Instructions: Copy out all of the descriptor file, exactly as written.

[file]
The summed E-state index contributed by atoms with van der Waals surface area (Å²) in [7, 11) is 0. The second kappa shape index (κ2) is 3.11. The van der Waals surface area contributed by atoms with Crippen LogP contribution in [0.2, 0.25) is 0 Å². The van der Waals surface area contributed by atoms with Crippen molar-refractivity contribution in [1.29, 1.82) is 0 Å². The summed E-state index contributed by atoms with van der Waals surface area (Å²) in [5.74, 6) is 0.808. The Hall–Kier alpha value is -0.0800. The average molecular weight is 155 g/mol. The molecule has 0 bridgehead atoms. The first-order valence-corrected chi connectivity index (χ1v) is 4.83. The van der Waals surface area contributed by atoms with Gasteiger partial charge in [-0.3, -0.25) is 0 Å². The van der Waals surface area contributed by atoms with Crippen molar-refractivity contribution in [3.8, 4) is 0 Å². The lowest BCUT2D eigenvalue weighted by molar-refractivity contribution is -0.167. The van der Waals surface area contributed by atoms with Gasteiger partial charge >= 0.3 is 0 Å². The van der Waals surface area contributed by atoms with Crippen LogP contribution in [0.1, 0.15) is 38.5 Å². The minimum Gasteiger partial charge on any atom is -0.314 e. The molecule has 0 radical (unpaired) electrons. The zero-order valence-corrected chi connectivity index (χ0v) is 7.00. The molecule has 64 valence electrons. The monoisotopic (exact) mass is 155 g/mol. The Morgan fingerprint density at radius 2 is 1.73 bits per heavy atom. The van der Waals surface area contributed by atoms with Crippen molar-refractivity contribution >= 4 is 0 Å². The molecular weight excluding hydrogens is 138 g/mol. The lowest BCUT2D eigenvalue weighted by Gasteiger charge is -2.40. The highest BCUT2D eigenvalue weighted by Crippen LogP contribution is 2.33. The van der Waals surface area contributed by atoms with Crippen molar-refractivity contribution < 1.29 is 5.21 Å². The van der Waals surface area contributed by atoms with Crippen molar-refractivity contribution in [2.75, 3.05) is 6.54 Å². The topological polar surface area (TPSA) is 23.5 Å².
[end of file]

The summed E-state index contributed by atoms with van der Waals surface area (Å²) in [7, 11) is 0. The second kappa shape index (κ2) is 3.11. The van der Waals surface area contributed by atoms with Crippen LogP contribution in [0.2, 0.25) is 0 Å². The van der Waals surface area contributed by atoms with Crippen molar-refractivity contribution in [1.29, 1.82) is 0 Å². The summed E-state index contributed by atoms with van der Waals surface area (Å²) in [5.74, 6) is 0.808. The Hall–Kier alpha value is -0.0800. The average molecular weight is 155 g/mol. The molecule has 0 bridgehead atoms. The first-order valence-corrected chi connectivity index (χ1v) is 4.83. The van der Waals surface area contributed by atoms with Gasteiger partial charge in [-0.3, -0.25) is 0 Å². The van der Waals surface area contributed by atoms with Crippen molar-refractivity contribution in [3.8, 4) is 0 Å². The lowest BCUT2D eigenvalue weighted by molar-refractivity contribution is -0.167. The van der Waals surface area contributed by atoms with Gasteiger partial charge >= 0.3 is 0 Å². The van der Waals surface area contributed by atoms with Crippen LogP contribution in [0.1, 0.15) is 38.5 Å². The minimum Gasteiger partial charge on any atom is -0.314 e. The molecule has 0 radical (unpaired) electrons. The zero-order valence-corrected chi connectivity index (χ0v) is 7.00. The molecule has 64 valence electrons. The monoisotopic (exact) mass is 155 g/mol. The Morgan fingerprint density at radius 2 is 1.73 bits per heavy atom. The van der Waals surface area contributed by atoms with Crippen molar-refractivity contribution >= 4 is 0 Å². The molecular weight excluding hydrogens is 138 g/mol. The lowest BCUT2D eigenvalue weighted by Gasteiger charge is -2.40. The highest BCUT2D eigenvalue weighted by Crippen LogP contribution is 2.33. The van der Waals surface area contributed by atoms with Crippen molar-refractivity contribution < 1.29 is 5.21 Å². The van der Waals surface area contributed by atoms with Crippen molar-refractivity contribution in [2.75, 3.05) is 6.54 Å². The topological polar surface area (TPSA) is 23.5 Å².